From Library Journal
This is a work of social anthropology with political intentions. Kitzinger, a well-known birth educator and activist and author of the classic Pregnancy and Childbirth, wants to open women's eyes to the meanings of childbirth that have been lost through the adoption of the technocratic model of birth now prevalent in Europe and the United States. To this end, she uses observations from decades of original fieldwork, as well as research from the literature, to examine childbirth practices and beliefs in many cultures. We have moved away from the social model of traditional cultures, Kitzinger tells us, in which childbirth is a normal life process controlled by the woman and her community, and have allowed birth to become a medical event associated with pathology and controlled by specialists. The political task at hand is to take back control from the technocracy and put it into the hands of women so that the best elements of both models may be available. Kitzinger has written a fascinating and emotionally and imagistically beautiful work of great usefulness. Potential mothers, students of traditional birth practices, and those interested in the medical, cultural, and political issues surrounding birth will welcome it.DNoemie Maxwell, Seattle Midwifery Sch.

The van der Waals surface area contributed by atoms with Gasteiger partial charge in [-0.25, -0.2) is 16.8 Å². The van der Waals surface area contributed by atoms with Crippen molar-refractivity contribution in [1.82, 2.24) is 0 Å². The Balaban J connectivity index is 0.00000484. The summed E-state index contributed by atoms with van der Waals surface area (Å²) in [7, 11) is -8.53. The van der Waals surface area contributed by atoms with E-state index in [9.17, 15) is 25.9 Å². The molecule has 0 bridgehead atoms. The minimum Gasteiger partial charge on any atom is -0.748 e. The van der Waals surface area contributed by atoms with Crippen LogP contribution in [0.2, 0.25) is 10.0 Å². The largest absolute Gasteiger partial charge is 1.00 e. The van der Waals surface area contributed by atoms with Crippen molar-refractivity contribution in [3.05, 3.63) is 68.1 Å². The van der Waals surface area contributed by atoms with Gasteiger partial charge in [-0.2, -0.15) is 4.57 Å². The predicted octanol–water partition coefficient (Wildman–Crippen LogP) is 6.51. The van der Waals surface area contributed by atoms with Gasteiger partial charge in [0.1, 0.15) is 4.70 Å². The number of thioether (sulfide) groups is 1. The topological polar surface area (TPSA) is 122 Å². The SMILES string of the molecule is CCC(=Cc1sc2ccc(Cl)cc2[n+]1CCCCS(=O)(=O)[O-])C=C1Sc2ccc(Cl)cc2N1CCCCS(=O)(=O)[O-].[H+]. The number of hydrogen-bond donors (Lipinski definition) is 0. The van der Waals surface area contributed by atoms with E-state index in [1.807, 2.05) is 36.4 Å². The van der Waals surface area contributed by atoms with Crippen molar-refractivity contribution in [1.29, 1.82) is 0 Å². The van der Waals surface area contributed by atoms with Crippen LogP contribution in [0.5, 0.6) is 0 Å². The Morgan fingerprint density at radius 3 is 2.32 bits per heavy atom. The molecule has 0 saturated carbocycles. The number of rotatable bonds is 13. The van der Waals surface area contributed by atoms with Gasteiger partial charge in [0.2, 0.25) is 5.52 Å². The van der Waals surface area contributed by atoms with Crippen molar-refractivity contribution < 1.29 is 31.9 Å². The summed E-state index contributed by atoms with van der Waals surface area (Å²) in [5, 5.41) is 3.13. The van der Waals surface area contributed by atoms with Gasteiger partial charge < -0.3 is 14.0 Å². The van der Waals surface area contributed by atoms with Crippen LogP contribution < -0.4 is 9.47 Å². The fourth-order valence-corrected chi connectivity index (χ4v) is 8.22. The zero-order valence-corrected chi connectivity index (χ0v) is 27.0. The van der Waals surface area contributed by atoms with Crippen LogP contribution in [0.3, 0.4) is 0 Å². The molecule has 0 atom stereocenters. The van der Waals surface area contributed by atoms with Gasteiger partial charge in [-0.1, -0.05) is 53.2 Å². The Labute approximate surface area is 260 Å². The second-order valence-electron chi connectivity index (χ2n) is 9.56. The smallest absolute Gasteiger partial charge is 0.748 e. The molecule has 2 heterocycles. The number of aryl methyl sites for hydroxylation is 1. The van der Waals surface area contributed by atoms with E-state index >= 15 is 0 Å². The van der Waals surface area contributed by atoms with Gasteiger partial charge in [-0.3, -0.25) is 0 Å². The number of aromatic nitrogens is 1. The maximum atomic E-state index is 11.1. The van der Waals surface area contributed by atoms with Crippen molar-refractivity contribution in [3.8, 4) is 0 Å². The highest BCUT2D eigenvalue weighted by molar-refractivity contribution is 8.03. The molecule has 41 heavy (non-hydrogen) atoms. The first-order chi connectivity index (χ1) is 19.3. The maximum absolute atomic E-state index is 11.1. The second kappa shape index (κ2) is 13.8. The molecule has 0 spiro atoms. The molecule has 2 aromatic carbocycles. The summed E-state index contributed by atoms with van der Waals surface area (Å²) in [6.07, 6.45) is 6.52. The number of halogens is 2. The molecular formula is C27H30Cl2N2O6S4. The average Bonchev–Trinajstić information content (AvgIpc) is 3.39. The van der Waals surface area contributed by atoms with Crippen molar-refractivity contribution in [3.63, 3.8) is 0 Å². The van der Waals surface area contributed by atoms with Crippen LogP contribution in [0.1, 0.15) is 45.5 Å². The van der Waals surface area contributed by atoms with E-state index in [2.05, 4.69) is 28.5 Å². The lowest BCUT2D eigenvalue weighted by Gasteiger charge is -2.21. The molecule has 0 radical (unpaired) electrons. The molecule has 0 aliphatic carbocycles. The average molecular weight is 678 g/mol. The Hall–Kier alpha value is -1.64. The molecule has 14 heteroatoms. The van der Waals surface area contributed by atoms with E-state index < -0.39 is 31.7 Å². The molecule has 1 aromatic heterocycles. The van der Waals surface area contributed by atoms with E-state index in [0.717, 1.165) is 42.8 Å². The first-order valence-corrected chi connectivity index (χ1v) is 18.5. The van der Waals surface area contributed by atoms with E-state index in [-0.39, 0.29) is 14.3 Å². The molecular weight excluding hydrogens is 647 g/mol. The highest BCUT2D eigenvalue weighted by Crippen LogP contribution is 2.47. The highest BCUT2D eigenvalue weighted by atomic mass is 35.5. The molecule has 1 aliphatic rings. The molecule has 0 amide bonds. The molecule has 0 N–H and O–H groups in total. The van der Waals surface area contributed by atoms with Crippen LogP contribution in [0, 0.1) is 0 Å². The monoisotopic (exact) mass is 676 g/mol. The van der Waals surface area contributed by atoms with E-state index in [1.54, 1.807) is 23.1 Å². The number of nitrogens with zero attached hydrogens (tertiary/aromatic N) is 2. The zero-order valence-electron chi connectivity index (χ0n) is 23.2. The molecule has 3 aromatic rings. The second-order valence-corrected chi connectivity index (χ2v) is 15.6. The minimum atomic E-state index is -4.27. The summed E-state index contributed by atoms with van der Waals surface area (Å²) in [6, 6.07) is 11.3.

Copyright 2000 Reed Business Information, Inc.
Kitzinger's book helps women learn about taking back their bodies from the male-oriented medical business, respecting the ancient vocation of midwifery, and helping each other during a pregnancy. Kitzinger, author of Pregnancy and Childbirth
(1996), discusses historical and cultural differences regarding pregnancy and childbirth. Attitudes about birth have always varied, and this book gives brief, fascinating descriptions about many of the different ways of regarding childbirth. The author discusses European witch-hunts against midwives, "birth sisters" for prisoners, and mental and physical abuse toward pregnant women. Rediscovering
is illustrated with marvelous photos and drawings depicting the various stages of pregnancies and of the birthing process. Cultural attitudes toward the gestation period, birth process, and newborns vary greatly, and this book is a constructive and enjoyable introduction to the various outlooks on these important stages of life. Julia GlynnCopyright © American Library Association. All rights reserved